AHS reverses cuts to home, palliative and continuing care

Alberta Health Services has reversed several decisions affecting palliative, home care and continuing care.

EDMONTON — Alberta Health Services has reversed several decisions affecting palliative, home care and continuing care.

It said Tuesday that it won’t cancel home care contracts with three Edmonton-based supportive living co-operatives.

AHS says that’s because it recognizes the unique, specialized care the three — Abbey Road Housing Co-operative, Artspace Housing Co-operative and Creekside Support Services — provide.

As well, the “first available bed” policy which required continuing care residents to accept a placement within 100 kilometres of their home has also been withdrawn, effective immediately.

AHS has also reached an agreement with 13 home care providers to provide care and support to Calgary and Edmonton clients as home care services expand.

The changes come almost a week after Health Minister Fred Horne fired the entire AHS board over its refusal to cancel $3.2 million in bonuses for health executives and appointed Janet Davidson as an administrator.

Dr. Chris Eagle, president and CEO of AHS, says the agency has acted quickly to ensure patient care is not compromised.

“After consulting with Ms. Davidson, we agree on the need to tackle both the policy change and how we arrived at that policy,” Eagle said in a news release.

“It’s the right time to reflect on whether the changes we’re making are what’s best for residents and how we can more effectively engage the community in general, and seniors in particular.”

Horne said the changes will maintain a quality of life Albertans deserve.

“We want our seniors to age alongside the ones they love. Decisions about continuing care placement must start with supporting seniors as close to home as possible, and doing all we can to keep couples together,” he said in a news release.

Reaction from opposition parties were mostly positive.

NDP health critic Dave Eggen credits the reversal of the decision on the Edmonton co-operatives to the hard work and advocacy of the residents and boards of the groups.

“The PCs can’t be trusted to provide the health care that Albertans need, but today’s reversal shows this government can count on Albertans to call them out on their broken promises and mismanagement of Alberta’s health care.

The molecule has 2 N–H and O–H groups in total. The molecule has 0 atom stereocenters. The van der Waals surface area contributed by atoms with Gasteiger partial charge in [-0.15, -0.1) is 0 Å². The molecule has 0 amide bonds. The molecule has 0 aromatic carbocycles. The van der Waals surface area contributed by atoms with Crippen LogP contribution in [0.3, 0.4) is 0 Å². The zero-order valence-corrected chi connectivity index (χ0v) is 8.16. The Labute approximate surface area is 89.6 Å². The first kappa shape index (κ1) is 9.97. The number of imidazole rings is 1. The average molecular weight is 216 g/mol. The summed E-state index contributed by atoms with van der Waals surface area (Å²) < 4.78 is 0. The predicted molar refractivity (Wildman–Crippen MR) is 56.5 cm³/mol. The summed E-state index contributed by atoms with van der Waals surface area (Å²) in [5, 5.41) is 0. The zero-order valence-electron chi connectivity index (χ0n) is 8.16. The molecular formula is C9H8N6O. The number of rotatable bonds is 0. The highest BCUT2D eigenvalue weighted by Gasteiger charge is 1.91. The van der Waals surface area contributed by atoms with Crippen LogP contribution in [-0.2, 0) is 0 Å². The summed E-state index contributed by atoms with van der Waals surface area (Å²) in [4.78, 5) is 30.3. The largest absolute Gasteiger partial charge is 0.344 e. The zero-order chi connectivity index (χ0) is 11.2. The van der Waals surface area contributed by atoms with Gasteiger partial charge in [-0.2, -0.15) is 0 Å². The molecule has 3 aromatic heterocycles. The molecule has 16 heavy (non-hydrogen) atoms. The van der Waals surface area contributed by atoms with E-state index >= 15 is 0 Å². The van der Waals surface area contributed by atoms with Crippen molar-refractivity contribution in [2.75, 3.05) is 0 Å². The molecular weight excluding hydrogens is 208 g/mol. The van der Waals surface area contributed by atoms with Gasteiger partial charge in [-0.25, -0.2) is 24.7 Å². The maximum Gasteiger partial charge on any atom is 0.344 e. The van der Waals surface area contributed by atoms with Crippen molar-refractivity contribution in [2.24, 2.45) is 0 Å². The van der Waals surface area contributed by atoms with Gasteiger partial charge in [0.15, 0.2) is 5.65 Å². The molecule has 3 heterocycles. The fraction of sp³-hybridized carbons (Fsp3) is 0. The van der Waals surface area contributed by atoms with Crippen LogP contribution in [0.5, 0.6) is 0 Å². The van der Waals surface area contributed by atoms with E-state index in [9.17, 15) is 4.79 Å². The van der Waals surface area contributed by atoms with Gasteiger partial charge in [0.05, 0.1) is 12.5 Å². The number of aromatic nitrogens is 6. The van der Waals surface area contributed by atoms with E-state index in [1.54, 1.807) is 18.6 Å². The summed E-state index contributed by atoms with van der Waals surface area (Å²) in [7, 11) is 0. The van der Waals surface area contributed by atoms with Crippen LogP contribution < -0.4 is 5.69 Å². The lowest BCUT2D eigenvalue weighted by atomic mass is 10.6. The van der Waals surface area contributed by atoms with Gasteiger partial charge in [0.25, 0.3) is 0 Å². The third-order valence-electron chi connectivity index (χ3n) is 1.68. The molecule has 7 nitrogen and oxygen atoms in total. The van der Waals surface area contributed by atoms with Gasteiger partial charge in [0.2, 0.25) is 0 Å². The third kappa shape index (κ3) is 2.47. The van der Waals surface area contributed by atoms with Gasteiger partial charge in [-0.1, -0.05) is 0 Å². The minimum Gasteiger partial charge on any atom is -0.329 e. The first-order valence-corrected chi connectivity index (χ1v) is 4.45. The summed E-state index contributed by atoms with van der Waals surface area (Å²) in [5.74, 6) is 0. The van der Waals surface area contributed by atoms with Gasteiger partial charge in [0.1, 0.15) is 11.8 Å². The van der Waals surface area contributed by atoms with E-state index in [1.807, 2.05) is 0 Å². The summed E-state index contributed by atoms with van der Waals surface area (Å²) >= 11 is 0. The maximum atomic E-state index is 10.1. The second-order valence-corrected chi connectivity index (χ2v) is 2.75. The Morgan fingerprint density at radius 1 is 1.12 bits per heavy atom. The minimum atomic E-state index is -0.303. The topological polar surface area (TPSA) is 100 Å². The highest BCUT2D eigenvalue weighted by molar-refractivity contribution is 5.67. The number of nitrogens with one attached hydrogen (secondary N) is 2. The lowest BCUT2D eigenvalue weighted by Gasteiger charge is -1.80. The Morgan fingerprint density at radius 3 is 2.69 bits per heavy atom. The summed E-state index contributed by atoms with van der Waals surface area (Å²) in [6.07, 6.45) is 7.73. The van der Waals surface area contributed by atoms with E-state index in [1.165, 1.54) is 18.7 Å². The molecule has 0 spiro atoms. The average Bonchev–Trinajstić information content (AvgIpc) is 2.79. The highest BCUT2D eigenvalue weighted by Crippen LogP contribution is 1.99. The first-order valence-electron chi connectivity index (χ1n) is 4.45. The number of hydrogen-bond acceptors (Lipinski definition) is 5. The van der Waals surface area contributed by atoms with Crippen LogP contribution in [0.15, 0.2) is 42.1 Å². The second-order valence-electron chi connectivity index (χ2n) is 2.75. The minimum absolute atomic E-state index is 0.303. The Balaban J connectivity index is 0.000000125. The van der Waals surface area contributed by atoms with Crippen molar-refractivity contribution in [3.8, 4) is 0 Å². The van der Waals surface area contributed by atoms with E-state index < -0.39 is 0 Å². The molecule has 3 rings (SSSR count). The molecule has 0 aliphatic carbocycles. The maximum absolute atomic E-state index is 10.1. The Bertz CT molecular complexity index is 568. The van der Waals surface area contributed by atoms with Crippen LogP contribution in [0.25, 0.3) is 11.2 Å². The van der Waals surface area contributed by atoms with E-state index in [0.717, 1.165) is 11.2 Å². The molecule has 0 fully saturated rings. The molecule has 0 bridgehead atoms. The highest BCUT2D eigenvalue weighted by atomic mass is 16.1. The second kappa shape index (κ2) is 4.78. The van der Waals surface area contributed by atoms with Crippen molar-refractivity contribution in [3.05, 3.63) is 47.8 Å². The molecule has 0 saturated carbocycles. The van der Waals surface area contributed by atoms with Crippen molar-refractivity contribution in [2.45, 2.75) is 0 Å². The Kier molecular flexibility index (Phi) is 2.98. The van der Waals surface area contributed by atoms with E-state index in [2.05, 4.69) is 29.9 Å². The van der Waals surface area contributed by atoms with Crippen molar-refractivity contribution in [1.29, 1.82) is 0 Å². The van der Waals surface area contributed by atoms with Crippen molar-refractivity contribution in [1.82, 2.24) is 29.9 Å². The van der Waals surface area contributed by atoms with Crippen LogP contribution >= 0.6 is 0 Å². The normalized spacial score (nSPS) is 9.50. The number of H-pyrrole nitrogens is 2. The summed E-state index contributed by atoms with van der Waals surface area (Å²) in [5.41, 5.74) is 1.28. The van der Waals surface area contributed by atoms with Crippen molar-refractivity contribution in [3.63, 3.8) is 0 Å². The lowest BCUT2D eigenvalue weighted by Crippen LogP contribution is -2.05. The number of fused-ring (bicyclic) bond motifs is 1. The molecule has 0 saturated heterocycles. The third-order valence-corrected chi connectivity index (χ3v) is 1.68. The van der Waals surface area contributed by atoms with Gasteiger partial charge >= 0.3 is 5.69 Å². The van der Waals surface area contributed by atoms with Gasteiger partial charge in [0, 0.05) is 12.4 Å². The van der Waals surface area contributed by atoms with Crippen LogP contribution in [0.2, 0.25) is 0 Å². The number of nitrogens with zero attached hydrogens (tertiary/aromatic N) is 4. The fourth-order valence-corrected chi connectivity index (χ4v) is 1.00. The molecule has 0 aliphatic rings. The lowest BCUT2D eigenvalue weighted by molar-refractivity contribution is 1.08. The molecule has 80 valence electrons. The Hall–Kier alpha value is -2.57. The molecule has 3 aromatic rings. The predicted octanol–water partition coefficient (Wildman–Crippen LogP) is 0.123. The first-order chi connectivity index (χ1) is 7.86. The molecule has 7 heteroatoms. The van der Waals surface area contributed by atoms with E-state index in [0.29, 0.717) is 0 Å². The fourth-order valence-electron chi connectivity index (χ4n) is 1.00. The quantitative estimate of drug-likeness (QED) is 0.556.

“These co-ops have proven that non-profit models provide a high quality of care at a fraction of the cost that big corporate home care providers are prepared to offer.”

But Alberta Liberal Leader Raj Sherman said what was announced Tuesday is insufficient.

“The reality of the situation is that this is nothing more than a ruse. The Redford Conservatives are still moving ahead with their policy of corporatizing home care by granting $371 million in contracts to Ontario-based private for-profit corporate providers,” Sherman said in a news release.

“Thousands of elderly and disabled Albertans will still have the quality of their home care impacted as non-profit providers are shunted aside in favour of corporate providers. Any corporation’s primary duty is to maximize return for their shareholders. Inevitably, the pressure to make a profit will lead to lower wages and benefits for caregivers, higher turnover, and a lower quality of care.”

Wildrose health critic Heather Forsyth called the moves a good first step to ensure the quality of care for patients won’t be immediately impacted.

“Ultimately, the decision to centralize home care providers means less choice and less quality of care for patients who have a very personal relationship with their caregivers,” Forsyth said.

“This should be a message for those throughout the health care community that if we come together as Albertans we can push the government to reverse decisions that will harm patient care.”